Sept 22-Oct 5, 2014
We moved near an air force base out in the desert. We could hear the fighter jets practicing all day long. It was very exciting to watch their maneuvers. We can see them just after liftoff and just before they land though we don’t have a view of the runway. They are also too far off to take good pictures though I continue to try. We have a pretty good view of the control tower.
Other than that we are sitting alone with five miles of wilderness in every direction. Just past the five miles is the air force base, a ranch, and a rock quarry. Occasionally a belly dump will go by us to get a load of gravel. Our walks have been on crusty sand that when wet is sure to quickly become a large pond or even a lake. We are parked where we don’t want to be if it rains. However it is plenty hard and since it is so dry the ground is cracking deeply.
On one of our walks we were in a gully and came across pieces of shell. I found a full half shell which is a good two inches long. The outside and inside both are mother of pearl, though the shell is very thin and fragile. We also found curled snail shells lying next to the clam shells. It is hard to imagine that anything would grow in this baked environment other than the spiny sticker plants that surround us.
On Wednesday night we settled in bed to watch a DVD and I heard car doors slamming. Then I heard voices. I could tell that other vehicles were joining them. I told Tal, “Here we are out in the middle of nowhere and there’s a crowd outside our door.” We turned off the movie and quietly went over by the blast doors. I could just make out headlights and saw the tail lights of what looked like two trucks racing up the mostly unused street. After discussing it for ten minutes or more the people and vehicles weren’t leaving.
Tal said, “I’m going outside to see what’s going on.” As long as we weren’t surrounded by the military or the police I wasn’t too worried, and the people out there didn’t sound rowdy.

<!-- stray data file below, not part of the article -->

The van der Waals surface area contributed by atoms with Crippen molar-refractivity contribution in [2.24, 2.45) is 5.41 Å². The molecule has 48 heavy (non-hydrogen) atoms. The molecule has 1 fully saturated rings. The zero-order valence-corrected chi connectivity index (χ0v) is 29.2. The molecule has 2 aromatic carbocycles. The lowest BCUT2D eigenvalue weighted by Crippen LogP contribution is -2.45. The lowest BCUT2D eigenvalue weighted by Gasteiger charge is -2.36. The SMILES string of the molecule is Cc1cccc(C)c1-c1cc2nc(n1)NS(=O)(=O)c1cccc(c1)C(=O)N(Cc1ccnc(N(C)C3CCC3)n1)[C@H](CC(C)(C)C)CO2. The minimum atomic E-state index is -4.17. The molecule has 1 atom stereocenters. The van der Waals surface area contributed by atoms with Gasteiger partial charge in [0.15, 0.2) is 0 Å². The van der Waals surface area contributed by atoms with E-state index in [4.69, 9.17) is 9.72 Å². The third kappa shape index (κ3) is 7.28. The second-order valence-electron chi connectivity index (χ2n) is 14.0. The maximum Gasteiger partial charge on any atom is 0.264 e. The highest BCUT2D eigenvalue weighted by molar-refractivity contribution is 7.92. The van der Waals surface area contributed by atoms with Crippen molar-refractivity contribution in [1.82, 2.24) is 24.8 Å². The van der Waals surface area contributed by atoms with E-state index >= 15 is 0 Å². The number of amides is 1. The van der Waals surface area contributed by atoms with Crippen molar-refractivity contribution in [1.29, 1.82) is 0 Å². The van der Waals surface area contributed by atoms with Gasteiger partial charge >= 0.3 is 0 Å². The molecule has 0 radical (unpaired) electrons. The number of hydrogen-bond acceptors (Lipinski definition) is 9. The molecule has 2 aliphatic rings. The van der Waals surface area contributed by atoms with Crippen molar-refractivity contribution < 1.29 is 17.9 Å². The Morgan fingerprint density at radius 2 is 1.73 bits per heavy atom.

After Tal went outside I decided to go out there too, our curiosity getting the best of both of us. Sure enough, I had been right. There were several trucks and a guy was standing in the middle of the street giving them the start signal to race.
Though the voices had sounded like they were right next to the truck they were a good 20 yards away. It is amazing how the sound travels out here. Tal and I stood next to the trailer doors for a few minutes and enjoyed the star’s glitter dusting the sky. It reminded me of the days as a child when we would lay in the grass and gaze into the cosmos at the miracle of the night lights.
I asked Tal, “Remember the movie Rebel without a Cause with James Dean? Natalie Wood is waving on the teenagers racing their cars.”
He did remember, and we reminisced about the movie before going back inside. It was very chilly and we were both in tee shirts. Had I put on a jacket I would have continued to watch the races. The highlight of going outside at that time of night was seeing all the stars. If the trucks hadn’t rustled us from our cozy bed we would never have looked to the heavens, so it turned out to be a welcome boon.
Thursday I could see what looked like clouds laying on the ground. Tal said that it wasn’t clouds. “Remember the movie Hidalgo?” he asked.
“That doesn’t look like sand to me,” I said, but he had been right and within a half hour I could see sand flying in waves and they were coming in our direction. Tal closed the doors and we went to lay down and enjoy the rocking of the trailer as the wind swept across the desert. It ended up blowing the rest of the day. We enjoyed the down time, read our books, and relaxed in our cozy cocoon.
Come Friday morning, the NAS was blasting The Star Spangled Banner music through its loud speakers. It sounded like there was an ice-cream truck outside, and then I realized the music had to be coming from the base. I opened the door to the cool morning and listened to the last notes being played. I felt an immediate response of patriotism. I truly live in a great country. It breaks my heart to watch it deteriorate from its greatness caused by so many reasons.
Overall, though, this well-traveled woman loves America, once the land of the free, and home of the brave.
It is time to get back on the road. I remember traveling from California to Texas as a child and there was not much along Route 66. Now the scenic highway is nothing more than an alternate route and an interstate freeway bypasses the now mostly ghost towns left in its wake to race on down the road. In my childhood days, you would only pass a car or truck now and then. Now there is an endless stream of traffic even in the most desolate reaches. Tal and I have yet to find that wilderness hideaway where there is no evidence of other humans, cars, trucks, helicopters or trains. Even as far out as we go there is always some movement: passing traffic, a visiting sheriff, airplanes, and occasionally other campers.